The Muse – Flash Fiction for 11/23/12

If you would like to come out and play with Rochelle Wisoff-Fields and the Friday Fictioneers, click here and follow the instructions.

Photo copyright Joyce Johnson

“What are you doing?” said Thalia. “You’ve been sitting there at the computer motionless for an hour.”

“Trying to write this week’s flash fiction. This photo prompt’s tough and I’m just not inspired.”

“So why don’t you just skip it this week?”

“Can’t do that. I’m addicted.”

“Addicted? Like to a drug?”

“It’s ridiculous how important it is to me. Don’t understand it myself.”

“Writers are a strange bunch, creative but nerdy.”

I looked over at her. She was wearing the black negligee.

“I’ll be in the bedroom if you ever get it done.”

“I’ll be there in five minutes.”


34 responses to “The Muse – Flash Fiction for 11/23/12

  1. Wow, Ron. This guy’s severely addicted!!!! Yep, we are joined at the hip this week. It’s one of the hardest prompts I’ve encountered and I’ve no one to blame but myself. How rude is that?
    In any case, glad you’re part of this family.

  2. LOL, I think it’s the addiction to a challenge that keeps me chasing after the 100-word mirage each week. I got a laugh at how quickly your man got the story on once the muse showed up in a black negligee’.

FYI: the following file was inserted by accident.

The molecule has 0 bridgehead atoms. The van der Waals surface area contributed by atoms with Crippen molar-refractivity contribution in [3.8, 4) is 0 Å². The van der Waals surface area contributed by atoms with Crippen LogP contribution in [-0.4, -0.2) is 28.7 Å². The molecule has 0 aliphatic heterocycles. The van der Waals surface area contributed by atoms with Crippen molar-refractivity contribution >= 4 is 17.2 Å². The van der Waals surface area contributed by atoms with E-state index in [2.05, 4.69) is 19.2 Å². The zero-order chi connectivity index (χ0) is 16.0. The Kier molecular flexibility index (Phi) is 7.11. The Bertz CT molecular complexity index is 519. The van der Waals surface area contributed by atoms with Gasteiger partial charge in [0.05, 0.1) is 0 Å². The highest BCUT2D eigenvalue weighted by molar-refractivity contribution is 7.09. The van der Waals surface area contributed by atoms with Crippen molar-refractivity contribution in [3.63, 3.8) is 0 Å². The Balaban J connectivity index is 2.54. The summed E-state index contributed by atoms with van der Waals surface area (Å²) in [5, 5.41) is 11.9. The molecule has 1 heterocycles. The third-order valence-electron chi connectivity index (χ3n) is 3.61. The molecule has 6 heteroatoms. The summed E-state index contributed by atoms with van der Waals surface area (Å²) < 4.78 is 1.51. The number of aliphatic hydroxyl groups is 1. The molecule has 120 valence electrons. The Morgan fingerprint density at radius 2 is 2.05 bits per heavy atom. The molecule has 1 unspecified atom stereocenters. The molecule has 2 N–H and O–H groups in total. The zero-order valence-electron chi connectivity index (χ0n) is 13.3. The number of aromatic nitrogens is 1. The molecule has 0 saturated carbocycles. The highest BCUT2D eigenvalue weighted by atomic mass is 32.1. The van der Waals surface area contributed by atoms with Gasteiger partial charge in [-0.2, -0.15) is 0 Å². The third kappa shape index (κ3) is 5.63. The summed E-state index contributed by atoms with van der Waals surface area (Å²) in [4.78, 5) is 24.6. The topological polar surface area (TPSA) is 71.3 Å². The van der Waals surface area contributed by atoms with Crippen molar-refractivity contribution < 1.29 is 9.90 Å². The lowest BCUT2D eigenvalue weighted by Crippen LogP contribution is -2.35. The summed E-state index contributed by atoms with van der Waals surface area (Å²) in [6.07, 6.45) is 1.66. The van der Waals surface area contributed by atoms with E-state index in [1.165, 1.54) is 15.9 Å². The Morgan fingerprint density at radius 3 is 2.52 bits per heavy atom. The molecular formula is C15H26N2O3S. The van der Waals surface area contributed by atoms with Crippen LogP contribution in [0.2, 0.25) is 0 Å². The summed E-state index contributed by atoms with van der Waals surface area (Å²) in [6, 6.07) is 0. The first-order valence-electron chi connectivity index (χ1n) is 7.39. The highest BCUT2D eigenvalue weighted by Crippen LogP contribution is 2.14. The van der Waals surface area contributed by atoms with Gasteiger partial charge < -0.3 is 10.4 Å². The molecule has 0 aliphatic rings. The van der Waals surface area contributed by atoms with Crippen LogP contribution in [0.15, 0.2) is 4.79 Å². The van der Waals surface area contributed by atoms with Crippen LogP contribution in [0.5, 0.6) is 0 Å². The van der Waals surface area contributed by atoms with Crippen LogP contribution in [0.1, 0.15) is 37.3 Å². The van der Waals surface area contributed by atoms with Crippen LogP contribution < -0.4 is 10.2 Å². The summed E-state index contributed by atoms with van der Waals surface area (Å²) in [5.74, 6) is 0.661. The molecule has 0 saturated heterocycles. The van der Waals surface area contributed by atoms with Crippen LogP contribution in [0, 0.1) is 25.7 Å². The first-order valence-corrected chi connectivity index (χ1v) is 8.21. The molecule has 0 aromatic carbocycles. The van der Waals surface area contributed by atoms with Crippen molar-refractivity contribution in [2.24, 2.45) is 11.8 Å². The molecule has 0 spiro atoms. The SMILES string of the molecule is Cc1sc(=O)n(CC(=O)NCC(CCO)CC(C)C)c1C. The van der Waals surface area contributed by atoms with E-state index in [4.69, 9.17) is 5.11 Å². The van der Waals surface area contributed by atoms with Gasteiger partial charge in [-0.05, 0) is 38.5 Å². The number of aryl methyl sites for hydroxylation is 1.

3. That’s when I stop writing…saying “five minutes” when she is dressed in a negligee is like saying “you’re average baby”..”I’m kinda bored with ya” ..or “we have been together too long”…. You better get to tapping that ass fast….that’s all I’m saying!

  4. Quite a-musing, I think.

    But it’s fun waking up that black negligee’d woman 5 hours and 55 minutes later, is it not?

    But that another inspiring and addictive moment to write about – or is it just another Friday fiction.


  5. it didn’t take much to lure him away from his computer. But, must have worked. That was probably the fastest story he ever wrote, or maybe he left it hanging. Other more enticing things to do. 🙂

    • Hi Perry,
      Yes, I’m a perv, and that’s one of my good points. The connection is that in ancient Greece, Thalia was a muse and a bearer of the comic mask of theater. That’s what the face looked like to me. Apparently none of the Fictioneers picked up on that. As for incentive, well, we celibates can dream can’t we? Thanks for your comment and I always look forward to your stories. Ron

  6. My original comment was rewritten when I read your answer to Perry Block. All of a sudden the black negligee was topped by the face in the photo and I figured five minutes was not long enough to respond to that invitation.

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